General News of Tuesday, 19 December 2017
National Democratic Congress [NDC] Member of Parliament (MP) for Juaboso Constituency in the Western Region, Kwabena Mintah Akandoh, is unhappy with the Chief Justice, Sophia Akuffo’s handling of a case he filed against the Gender Minister, Otiko Djaba.
“The merit and demerit of the case were not heard,” he expressed his disappointment after their first appearance in court ended on interesting note, where titles became the focal point with the Chief Justice, chiding the two MPs for adding the title ‘honourable’ to their names in a writ they filed before the court.
She also took them on, for not adding the title ‘honourable’ to the name of the Gender Minister, Otiko Djaba, whom she has erroneously described as an MP.
She had also taken on the MPs lawyer, Godwin Edudzi Tameklo, for not having a valid license from the Solicitor General to qualify him to practice as a lawyer as of the time he filed the writ on behalf of his clients, saying the writ was “incompetent”.
Mr. Tameklo’s argument in court was that he had applied for a renewal of his licence, but it was not ready as of the time he filed the case on behalf of the plaintiffs.
Interestingly at time of this encounter, he had a valid license to practice.
Justice Akuffo, has a penchant for using the Supreme Court bench to launch unwarranted attacks at the stalwarts of the NDC with the recent one being the conviction of the Montie 3, where she took personalities, including the then sitting President, John Dramani Mahama and tongue lashed them.
She had earlier lined up NDC bigwigs such as former Presidential Advisor, Ato Ahwoi and Harry Zakour, citing them for criminal contempt in the Montie FM contempt case, although they had no day-to-day role in the content of the radio programme called, “Pampaso”.
They were dragged to the Supreme Court in their capacities as directors of Network Broadcasting Company (NBC), operators of Montie FM and Radio Gold, on the insistence of Sophia Akuffo, who was the Presiding Judge.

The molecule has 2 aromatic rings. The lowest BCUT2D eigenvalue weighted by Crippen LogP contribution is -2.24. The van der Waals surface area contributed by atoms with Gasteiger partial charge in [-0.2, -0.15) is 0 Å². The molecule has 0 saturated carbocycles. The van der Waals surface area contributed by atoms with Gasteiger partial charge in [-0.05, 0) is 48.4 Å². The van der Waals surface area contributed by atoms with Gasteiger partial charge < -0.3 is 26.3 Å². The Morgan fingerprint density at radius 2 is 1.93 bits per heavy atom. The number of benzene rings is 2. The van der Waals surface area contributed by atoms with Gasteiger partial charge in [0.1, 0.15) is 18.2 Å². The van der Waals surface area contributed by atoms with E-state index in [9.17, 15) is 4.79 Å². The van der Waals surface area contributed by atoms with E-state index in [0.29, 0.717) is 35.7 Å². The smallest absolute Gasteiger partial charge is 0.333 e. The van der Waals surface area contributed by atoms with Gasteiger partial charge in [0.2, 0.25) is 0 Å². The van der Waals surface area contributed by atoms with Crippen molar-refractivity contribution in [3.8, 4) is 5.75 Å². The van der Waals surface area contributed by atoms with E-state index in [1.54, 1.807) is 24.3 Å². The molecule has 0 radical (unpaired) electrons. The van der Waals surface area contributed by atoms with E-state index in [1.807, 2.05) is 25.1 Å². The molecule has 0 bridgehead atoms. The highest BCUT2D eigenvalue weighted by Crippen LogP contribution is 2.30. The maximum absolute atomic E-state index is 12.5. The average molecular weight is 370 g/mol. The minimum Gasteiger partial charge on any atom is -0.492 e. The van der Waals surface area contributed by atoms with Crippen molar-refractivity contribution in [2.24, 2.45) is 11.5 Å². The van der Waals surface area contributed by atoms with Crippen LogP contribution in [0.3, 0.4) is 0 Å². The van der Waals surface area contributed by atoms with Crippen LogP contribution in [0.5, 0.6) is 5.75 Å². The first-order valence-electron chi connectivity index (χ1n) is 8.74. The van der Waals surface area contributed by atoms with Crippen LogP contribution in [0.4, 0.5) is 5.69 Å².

Edward Addo, Ato Ahwoi and Kwesi Kyei Atuah, were fined a total of 30,000 cedis and given a day to pay or end up in jail. Harry Zakour, owner of the frequency, was also fined 30,000 cedis.
The panelists, Alistair Nelson, Godwin Ako Gunn and the host, Salifu Maase, were thrown into jail for four months.
Mr. Mintah Akandoh and the NDC MP for Ashaiman, Ernest Norgbey, went to court in February 2017, challenging the legality of Madam Otiko Djaba’s appointment as Minister for Gender, Women and Children’s Affairs, due to her failure to undertake the mandatory National Service.
They prayed the court to declare her appointment and swearing-in as Minister null and void, due to what they described as the breaching of certain aspects of the Constitution pertaining to the National Service Act. However, a seven member panel of justices presided over by the Chief Justice Sophia Akuffo, dismissed the case on Tuesday.
Speaking on Citi FM’s Eyewitness News, Mr. Akandoh, recalled that the Chief Justice, was displeased after she noticed the title ‘honourable’ preceded the names of the MPs in the writ.
The MP said, the CJ subsequently indicated that the use of ‘honourable’ in the court is “dishonourable.”
Mr. Akandoh, thus believes this might have influenced the panel’s decision to dismiss the case.
He nonetheless disagreed with Madam Akuffo’s comments, saying their suit was not aimed at seeking interpretation of titles.
“When we got to court, the Chief Justice indicated that she was not happy about the title honourable and she used words like ‘so called honourable’ and ‘dishonourable’.
She was emotionally charged. I thought that she could do that without emotions. I do not see my crime. In any case, I did not issue that writ, it is my lawyer, who is an officer of the court, and even the clerk of the Supreme Court did same.”
“Excuse me to say that, we did not go to court for the interpretation of titles. Not honourable, not her ladyship, not my lord, neither did we go to court for the interpretation of the title her Excellency. But you see, I am not saying the Chief Justice cannot express her opinion on other issues in this country, but I feel that the way and manner in which she handled us in court was not right..”
He said, the Chief Justice even contradicted herself in court, when she reprimanded them for preceding their names with the title “honourable” but queried them for not adding that same title to Madam Otiko Afisa Djaba’s name in their writ.
“In one breath, the Chief Justice says it not right for our names to be prefixed with the title honourable, and so she had issues with it. In another breath, the Chief Justice enquired why we did not prefix Otiko Djaba’s name with honourable..My problem is whether it is about the title ‘honourable’ or because someone was not addressed as such.”
Mr. Akandoh, said he intends to put in writing what he describes as a “protest letter” to the Chief Justice, expressing his displeasure with developments in the court.
He also indicated that he would go back to the court for the interpretation on the National Service Act, despite the court’s judgement.